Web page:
The gravity of an object pulls it towards the ground, but if an object is placed in a liquid, a force called buoyancy will produce a force in the opposite direction. The magnitude of buoyancy is equivalent to the gravity of the liquid being replaced by an object, or in other words, the gravity of the displaced water.
The densitometer rises or sinks based on changes in the balance of gravity and buoyancy. A fully functional densitometer can only be in a floating state, so the force of buoyancy pushing upwards is slightly greater than the force of gravity pulling downwards. Because the volume of the densitometer has not changed, the volume of the discharged water is the same. However, it becomes heavier because it contains more water. When gravity exceeds buoyancy, the densitometer will sink.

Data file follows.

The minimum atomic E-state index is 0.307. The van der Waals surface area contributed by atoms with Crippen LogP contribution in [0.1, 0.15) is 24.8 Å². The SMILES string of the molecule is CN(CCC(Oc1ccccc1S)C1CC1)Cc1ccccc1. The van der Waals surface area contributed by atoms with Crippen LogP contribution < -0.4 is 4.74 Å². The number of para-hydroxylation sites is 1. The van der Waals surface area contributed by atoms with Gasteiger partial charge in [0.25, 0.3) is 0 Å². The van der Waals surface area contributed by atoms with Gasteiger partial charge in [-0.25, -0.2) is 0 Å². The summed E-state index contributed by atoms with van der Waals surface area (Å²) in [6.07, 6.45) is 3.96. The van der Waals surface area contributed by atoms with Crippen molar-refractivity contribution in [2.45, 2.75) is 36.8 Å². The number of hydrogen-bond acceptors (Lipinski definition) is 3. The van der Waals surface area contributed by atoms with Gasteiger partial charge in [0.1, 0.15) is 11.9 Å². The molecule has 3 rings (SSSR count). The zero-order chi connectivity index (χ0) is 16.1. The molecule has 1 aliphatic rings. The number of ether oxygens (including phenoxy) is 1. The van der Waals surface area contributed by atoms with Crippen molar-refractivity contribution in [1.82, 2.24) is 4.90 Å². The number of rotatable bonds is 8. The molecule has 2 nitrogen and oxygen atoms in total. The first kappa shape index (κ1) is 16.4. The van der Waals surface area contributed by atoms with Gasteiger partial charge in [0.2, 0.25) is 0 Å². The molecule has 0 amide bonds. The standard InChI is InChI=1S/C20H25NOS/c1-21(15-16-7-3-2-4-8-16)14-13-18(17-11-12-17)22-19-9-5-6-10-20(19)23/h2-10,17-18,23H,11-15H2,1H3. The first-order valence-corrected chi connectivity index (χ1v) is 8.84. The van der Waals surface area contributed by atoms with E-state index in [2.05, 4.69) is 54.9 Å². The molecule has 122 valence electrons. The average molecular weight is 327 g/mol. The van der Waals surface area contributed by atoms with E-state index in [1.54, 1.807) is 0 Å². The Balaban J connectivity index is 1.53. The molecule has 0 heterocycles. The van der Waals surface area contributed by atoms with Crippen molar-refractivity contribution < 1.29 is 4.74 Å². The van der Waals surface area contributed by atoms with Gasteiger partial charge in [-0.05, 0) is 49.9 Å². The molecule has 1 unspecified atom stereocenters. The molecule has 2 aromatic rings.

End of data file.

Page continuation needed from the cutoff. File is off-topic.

The weight of the densitometer is less than the weight of the same volume of water, so the densitometer floats again. The reading of the densitometer varies from bottom to top. When it is immersed in different liquids, the volume remains unchanged and the reading changes. The iron sand or lead particles at the bottom of the densitometer are used to maintain balance. The increase or decrease in the density meter reading is due to P= ρ The deeper the densitometer enters the liquid, the greater the pressure, so the reading of the densitometer is lower and higher.
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